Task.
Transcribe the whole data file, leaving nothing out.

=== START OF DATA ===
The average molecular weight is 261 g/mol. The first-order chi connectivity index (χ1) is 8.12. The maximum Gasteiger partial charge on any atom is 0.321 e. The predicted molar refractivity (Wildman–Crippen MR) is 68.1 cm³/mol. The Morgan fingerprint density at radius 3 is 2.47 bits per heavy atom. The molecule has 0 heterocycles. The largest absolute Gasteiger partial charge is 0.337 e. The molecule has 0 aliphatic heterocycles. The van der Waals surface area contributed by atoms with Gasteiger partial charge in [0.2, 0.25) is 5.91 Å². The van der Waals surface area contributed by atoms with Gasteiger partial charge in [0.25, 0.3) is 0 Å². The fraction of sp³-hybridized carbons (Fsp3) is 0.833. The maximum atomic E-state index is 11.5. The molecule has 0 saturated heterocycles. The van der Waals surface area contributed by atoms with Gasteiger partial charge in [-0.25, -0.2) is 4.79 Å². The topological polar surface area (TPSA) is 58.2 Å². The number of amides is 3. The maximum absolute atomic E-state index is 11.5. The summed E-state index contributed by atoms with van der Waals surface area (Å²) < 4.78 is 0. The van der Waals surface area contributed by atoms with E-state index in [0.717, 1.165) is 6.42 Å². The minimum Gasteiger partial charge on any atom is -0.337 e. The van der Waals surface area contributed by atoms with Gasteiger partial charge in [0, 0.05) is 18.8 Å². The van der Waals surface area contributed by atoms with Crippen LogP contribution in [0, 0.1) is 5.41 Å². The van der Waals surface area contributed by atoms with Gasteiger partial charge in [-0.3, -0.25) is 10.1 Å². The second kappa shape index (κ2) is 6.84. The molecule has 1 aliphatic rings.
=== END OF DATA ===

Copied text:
The average molecular weight is 261 g/mol. The first-order chi connectivity index (χ1) is 8.12. The maximum Gasteiger partial charge on any atom is 0.321 e. The predicted molar refractivity (Wildman–Crippen MR) is 68.1 cm³/mol. The Morgan fingerprint density at radius 3 is 2.47 bits per heavy atom. The molecule has 0 heterocycles. The largest absolute Gasteiger partial charge is 0.337 e. The molecule has 0 aliphatic heterocycles. The van der Waals surface area contributed by atoms with Gasteiger partial charge in [0.2, 0.25) is 5.91 Å². The van der Waals surface area contributed by atoms with Gasteiger partial charge in [0.25, 0.3) is 0 Å². The fraction of sp³-hybridized carbons (Fsp3) is 0.833. The maximum atomic E-state index is 11.5. The molecule has 0 saturated heterocycles. The van der Waals surface area contributed by atoms with Gasteiger partial charge in [-0.25, -0.2) is 4.79 Å². The topological polar surface area (TPSA) is 58.2 Å². The number of amides is 3. The maximum absolute atomic E-state index is 11.5. The summed E-state index contributed by atoms with van der Waals surface area (Å²) < 4.78 is 0. The van der Waals surface area contributed by atoms with E-state index in [0.717, 1.165) is 6.42 Å². The minimum Gasteiger partial charge on any atom is -0.337 e. The van der Waals surface area contributed by atoms with Gasteiger partial charge in [0, 0.05) is 18.8 Å². The van der Waals surface area contributed by atoms with Crippen LogP contribution in [0, 0.1) is 5.41 Å². The van der Waals surface area contributed by atoms with Gasteiger partial charge in [-0.3, -0.25) is 10.1 Å². The second kappa shape index (κ2) is 6.84. The molecule has 1 aliphatic rings.